The Editorial Board gives their take on the government shutdown, and what this new level of Congressional dysfunction entails.
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In this week’s feature, Julia Tanaka explores the pressures of student debt and how the University hopes to make a Georgetown education more accessible. With a small endowment and the cost of college rising, it’s not easy.
Of the 56 percent of Georgetown undergraduates that receive some form of external financial aid, 40 percent receive direct aid from the University in the form of a package that meets “full demonstrated need,” according to the Office of Student Financial Services. These packages are a combination of subsidized federal loans, scholarships, and federal work-study.
In 1978, Georgetown committed to meet 100 percent of students’ “demonstrated need,” but that term has its limitations. Need often looks different on paper than it does in reality—income statements and FAFSA forms lack the nuance necessary to convey a student’s financial reality.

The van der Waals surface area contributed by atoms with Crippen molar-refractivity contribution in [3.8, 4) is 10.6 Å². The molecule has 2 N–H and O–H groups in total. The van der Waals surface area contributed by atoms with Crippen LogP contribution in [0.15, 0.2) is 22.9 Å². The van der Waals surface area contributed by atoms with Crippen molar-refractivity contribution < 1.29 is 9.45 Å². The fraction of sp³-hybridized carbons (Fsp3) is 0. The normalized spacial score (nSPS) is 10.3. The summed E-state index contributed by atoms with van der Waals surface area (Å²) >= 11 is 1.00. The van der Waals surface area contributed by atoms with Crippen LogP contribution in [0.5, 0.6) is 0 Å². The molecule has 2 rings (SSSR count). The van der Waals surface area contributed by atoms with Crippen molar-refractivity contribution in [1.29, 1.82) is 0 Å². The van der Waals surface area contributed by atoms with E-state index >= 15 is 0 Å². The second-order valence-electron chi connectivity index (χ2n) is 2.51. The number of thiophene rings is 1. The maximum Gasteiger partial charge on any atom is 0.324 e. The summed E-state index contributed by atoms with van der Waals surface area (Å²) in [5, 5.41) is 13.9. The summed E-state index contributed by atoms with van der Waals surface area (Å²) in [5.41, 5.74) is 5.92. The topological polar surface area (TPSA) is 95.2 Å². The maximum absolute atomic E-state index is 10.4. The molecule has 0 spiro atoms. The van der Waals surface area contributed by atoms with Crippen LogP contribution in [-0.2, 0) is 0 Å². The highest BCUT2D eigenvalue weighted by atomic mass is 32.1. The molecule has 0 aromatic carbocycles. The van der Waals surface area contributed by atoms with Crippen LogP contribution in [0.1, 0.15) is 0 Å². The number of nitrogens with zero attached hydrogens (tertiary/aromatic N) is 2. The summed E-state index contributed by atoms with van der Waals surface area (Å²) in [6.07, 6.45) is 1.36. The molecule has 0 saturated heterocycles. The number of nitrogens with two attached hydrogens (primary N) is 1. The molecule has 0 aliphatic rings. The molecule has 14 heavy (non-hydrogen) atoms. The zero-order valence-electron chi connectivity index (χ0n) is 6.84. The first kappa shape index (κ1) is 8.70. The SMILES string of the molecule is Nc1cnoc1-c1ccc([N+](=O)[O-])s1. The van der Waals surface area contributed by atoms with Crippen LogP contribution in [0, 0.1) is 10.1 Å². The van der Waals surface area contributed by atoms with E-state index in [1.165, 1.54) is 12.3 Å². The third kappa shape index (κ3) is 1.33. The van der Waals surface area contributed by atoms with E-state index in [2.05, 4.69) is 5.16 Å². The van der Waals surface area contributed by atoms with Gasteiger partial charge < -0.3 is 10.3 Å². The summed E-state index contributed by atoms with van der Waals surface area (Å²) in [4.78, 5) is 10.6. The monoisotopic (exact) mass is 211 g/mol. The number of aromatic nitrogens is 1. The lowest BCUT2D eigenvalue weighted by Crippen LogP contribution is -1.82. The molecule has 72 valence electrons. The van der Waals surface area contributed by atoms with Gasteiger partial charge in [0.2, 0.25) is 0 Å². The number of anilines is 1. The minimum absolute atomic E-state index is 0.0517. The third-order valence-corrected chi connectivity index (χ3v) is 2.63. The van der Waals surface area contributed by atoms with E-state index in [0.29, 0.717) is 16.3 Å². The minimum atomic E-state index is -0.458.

Claire Zeng and Grace Brennan investigate the effects of the mold outbreaks in dorms across campus and the insufficient response from facilities in News.
In Sports, Chris Castano praises the Georgetown men’s soccer team for their four-game winning streak.
Julia Lloyd-George reviews new film Don Jon for Leisure (Spoiler: Joseph Gordon-Levitt goes through a lot of tissues).
In Voices, Matthew Weinmann encourages Georgetown to create classes on banking regulation to reduce corruption in the next generation of Morgan Stanley executives.
The Editorial Board criticizes the negligence of veteran healthcare in America and discusses the role comprehensive mental health treatment might have played in preventing the tragedy at the Navy Yard last week.